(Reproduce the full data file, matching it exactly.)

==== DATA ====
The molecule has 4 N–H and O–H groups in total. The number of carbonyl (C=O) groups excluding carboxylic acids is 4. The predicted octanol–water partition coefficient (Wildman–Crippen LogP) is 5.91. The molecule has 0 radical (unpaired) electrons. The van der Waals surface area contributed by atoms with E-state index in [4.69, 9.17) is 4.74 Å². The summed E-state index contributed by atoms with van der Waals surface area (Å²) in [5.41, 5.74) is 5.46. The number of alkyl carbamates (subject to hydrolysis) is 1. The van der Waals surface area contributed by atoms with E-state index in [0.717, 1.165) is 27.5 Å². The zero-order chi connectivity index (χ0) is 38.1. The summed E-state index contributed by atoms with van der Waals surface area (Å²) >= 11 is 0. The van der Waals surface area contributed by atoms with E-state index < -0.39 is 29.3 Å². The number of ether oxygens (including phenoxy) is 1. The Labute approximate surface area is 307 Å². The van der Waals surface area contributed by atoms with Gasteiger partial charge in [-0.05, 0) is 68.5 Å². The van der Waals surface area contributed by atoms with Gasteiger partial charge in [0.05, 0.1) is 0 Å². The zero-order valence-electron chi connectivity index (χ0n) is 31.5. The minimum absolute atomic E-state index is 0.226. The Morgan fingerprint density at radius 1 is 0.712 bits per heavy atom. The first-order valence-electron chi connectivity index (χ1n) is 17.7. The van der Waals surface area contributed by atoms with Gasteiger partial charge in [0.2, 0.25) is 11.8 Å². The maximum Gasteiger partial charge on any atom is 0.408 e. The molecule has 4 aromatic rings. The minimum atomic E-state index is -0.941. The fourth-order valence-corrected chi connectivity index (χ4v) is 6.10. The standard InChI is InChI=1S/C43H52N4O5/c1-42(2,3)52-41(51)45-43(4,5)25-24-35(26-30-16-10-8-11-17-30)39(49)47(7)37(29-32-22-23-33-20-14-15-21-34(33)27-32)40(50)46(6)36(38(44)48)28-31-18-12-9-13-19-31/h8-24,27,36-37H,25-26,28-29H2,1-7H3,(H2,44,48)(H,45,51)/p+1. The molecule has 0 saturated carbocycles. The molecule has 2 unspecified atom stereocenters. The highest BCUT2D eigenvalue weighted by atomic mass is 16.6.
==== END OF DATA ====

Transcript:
The molecule has 4 N–H and O–H groups in total. The number of carbonyl (C=O) groups excluding carboxylic acids is 4. The predicted octanol–water partition coefficient (Wildman–Crippen LogP) is 5.91. The molecule has 0 radical (unpaired) electrons. The van der Waals surface area contributed by atoms with E-state index in [4.69, 9.17) is 4.74 Å². The summed E-state index contributed by atoms with van der Waals surface area (Å²) in [5.41, 5.74) is 5.46. The number of alkyl carbamates (subject to hydrolysis) is 1. The van der Waals surface area contributed by atoms with E-state index in [0.717, 1.165) is 27.5 Å². The zero-order chi connectivity index (χ0) is 38.1. The summed E-state index contributed by atoms with van der Waals surface area (Å²) >= 11 is 0. The van der Waals surface area contributed by atoms with E-state index < -0.39 is 29.3 Å². The number of ether oxygens (including phenoxy) is 1. The Labute approximate surface area is 307 Å². The van der Waals surface area contributed by atoms with Gasteiger partial charge in [-0.05, 0) is 68.5 Å². The van der Waals surface area contributed by atoms with Gasteiger partial charge in [0.05, 0.1) is 0 Å². The zero-order valence-electron chi connectivity index (χ0n) is 31.5. The minimum absolute atomic E-state index is 0.226. The Morgan fingerprint density at radius 1 is 0.712 bits per heavy atom. The first-order valence-electron chi connectivity index (χ1n) is 17.7. The van der Waals surface area contributed by atoms with Gasteiger partial charge in [0.2, 0.25) is 11.8 Å². The maximum Gasteiger partial charge on any atom is 0.408 e. The molecule has 4 aromatic rings. The minimum atomic E-state index is -0.941. The fourth-order valence-corrected chi connectivity index (χ4v) is 6.10. The standard InChI is InChI=1S/C43H52N4O5/c1-42(2,3)52-41(51)45-43(4,5)25-24-35(26-30-16-10-8-11-17-30)39(49)47(7)37(29-32-22-23-33-20-14-15-21-34(33)27-32)40(50)46(6)36(38(44)48)28-31-18-12-9-13-19-31/h8-24,27,36-37H,25-26,28-29H2,1-7H3,(H2,44,48)(H,45,51)/p+1. The molecule has 0 saturated carbocycles. The molecule has 2 unspecified atom stereocenters. The highest BCUT2D eigenvalue weighted by atomic mass is 16.6.